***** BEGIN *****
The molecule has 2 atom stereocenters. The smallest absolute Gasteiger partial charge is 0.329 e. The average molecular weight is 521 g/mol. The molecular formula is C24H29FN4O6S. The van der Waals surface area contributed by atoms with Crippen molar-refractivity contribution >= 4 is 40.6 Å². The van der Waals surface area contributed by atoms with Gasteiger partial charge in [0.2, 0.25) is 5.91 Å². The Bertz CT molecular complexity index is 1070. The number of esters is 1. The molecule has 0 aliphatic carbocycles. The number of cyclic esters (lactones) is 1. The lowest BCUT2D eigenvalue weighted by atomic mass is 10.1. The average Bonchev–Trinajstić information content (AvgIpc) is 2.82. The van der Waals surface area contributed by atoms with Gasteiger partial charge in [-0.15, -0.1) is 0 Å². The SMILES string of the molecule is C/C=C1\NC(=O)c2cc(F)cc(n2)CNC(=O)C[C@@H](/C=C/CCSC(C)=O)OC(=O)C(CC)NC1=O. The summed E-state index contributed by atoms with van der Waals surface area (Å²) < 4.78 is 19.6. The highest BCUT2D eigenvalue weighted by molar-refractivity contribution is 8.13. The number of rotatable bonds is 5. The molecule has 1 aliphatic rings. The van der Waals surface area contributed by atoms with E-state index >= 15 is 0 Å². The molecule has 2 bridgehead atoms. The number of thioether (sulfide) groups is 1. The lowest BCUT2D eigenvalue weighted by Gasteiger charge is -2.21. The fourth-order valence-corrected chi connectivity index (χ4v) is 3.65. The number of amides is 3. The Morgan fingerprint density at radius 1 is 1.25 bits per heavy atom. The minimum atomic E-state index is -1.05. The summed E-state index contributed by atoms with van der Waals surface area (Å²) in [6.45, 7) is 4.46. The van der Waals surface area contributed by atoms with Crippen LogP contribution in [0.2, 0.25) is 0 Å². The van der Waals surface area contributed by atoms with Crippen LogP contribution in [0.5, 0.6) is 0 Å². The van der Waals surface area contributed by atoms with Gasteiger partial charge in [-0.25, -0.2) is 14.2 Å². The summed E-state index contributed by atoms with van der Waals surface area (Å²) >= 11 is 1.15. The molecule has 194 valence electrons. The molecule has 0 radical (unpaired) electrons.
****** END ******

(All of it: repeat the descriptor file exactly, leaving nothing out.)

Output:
The molecule has 2 atom stereocenters. The smallest absolute Gasteiger partial charge is 0.329 e. The average molecular weight is 521 g/mol. The molecular formula is C24H29FN4O6S. The van der Waals surface area contributed by atoms with Crippen molar-refractivity contribution >= 4 is 40.6 Å². The van der Waals surface area contributed by atoms with Gasteiger partial charge in [0.2, 0.25) is 5.91 Å². The Bertz CT molecular complexity index is 1070. The number of esters is 1. The molecule has 0 aliphatic carbocycles. The number of cyclic esters (lactones) is 1. The lowest BCUT2D eigenvalue weighted by atomic mass is 10.1. The average Bonchev–Trinajstić information content (AvgIpc) is 2.82. The van der Waals surface area contributed by atoms with Gasteiger partial charge in [-0.15, -0.1) is 0 Å². The SMILES string of the molecule is C/C=C1\NC(=O)c2cc(F)cc(n2)CNC(=O)C[C@@H](/C=C/CCSC(C)=O)OC(=O)C(CC)NC1=O. The summed E-state index contributed by atoms with van der Waals surface area (Å²) < 4.78 is 19.6. The highest BCUT2D eigenvalue weighted by molar-refractivity contribution is 8.13. The number of rotatable bonds is 5. The molecule has 1 aliphatic rings. The van der Waals surface area contributed by atoms with E-state index >= 15 is 0 Å². The molecule has 2 bridgehead atoms. The number of thioether (sulfide) groups is 1. The lowest BCUT2D eigenvalue weighted by Gasteiger charge is -2.21. The fourth-order valence-corrected chi connectivity index (χ4v) is 3.65. The number of amides is 3. The Morgan fingerprint density at radius 1 is 1.25 bits per heavy atom. The minimum atomic E-state index is -1.05. The summed E-state index contributed by atoms with van der Waals surface area (Å²) in [6.45, 7) is 4.46. The van der Waals surface area contributed by atoms with Crippen LogP contribution in [0.2, 0.25) is 0 Å². The van der Waals surface area contributed by atoms with Crippen LogP contribution in [0.5, 0.6) is 0 Å². The van der Waals surface area contributed by atoms with Gasteiger partial charge in [-0.25, -0.2) is 14.2 Å². The summed E-state index contributed by atoms with van der Waals surface area (Å²) >= 11 is 1.15. The molecule has 194 valence electrons. The molecule has 0 radical (unpaired) electrons.